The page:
In the midst of the Copenhagen negotiations last week, the White House announced a proposal to give a huge increase in tax breaks to manufacturers who produce wind, solar, geothermal, or other clean energy technologies. The goal of the tax breaks is to stimulate more job growth and promote clean energy technology more in the US.
With clean energy technology poised to become the third largest sales sector in the world, Obama and Biden realize that they must stimulate this field in the US a bit more to get the jobs that go with that growth.
In the proposal set forth by the White House on Thursday, new or expanded factories making clean energy technology (i.e. electric vehicles, solar panels, high-speed trains, and wind turbines) can get a 30% tax credit. This raises the current cap on these tax credits from $2.3 billion to $7.3 billion.
In addition to the tax credit, Obama’s proposed ‘jobs plan’ includes “increased investment in public works, small business tax cuts and incentives for homeowners who retrofit their houses to be more energy efficient.”
Congress will need to approve this jobs plan for it to go through.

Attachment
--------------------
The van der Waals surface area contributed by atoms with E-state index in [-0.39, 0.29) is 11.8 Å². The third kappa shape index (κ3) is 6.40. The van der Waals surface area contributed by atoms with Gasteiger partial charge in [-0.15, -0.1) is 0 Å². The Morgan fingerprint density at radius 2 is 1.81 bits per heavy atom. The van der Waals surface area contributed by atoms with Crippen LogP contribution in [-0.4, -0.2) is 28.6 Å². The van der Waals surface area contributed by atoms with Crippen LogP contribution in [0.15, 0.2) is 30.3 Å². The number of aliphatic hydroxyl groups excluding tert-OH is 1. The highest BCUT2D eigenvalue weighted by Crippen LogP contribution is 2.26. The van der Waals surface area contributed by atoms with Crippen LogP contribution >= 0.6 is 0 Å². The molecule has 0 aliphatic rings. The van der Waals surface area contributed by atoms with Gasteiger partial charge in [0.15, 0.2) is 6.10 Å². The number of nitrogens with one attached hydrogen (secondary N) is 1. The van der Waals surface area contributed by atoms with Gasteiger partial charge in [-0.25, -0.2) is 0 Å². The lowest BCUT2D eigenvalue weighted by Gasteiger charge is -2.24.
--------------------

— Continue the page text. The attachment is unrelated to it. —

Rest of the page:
Vice President Joe Biden, in announcing this tax credit increase proposal, said, “While the public and private sectors are creating a demand for new industries such as wind, solar, high-speed rail and medical IT, we need to do more to ensure that we make these products in America.” Furthermore, he said, “I don’t understand why we can’t once again produce cutting edge technology that will create 21st century jobs that are here in America, not abroad.”
In the initial round of tax credits with a cap of $2.3 billion (part of last year’s $787 billion stimulus plan), 1000 applications were received and 600 credits were granted (specific projects to be announced in the coming year). In the remaining 400 cases, it is presumed there were many worthy proposals that just could not be funded due to the $2.3 billion cap. So, hopefully, a $5 billion increase will solve that issue.
Obama suggested the $5 billion come from a $200 billion surplus in the financial industry bailout fund, a modest amount of that huge chunk of money.
Considering the great success of the first program, the expected boom in the clean energy technology market, and the great need to get our greenhouse gas emissions in check as soon as possible, I think this increase in tax credits should be a given! We will see what Congress decides in the near future.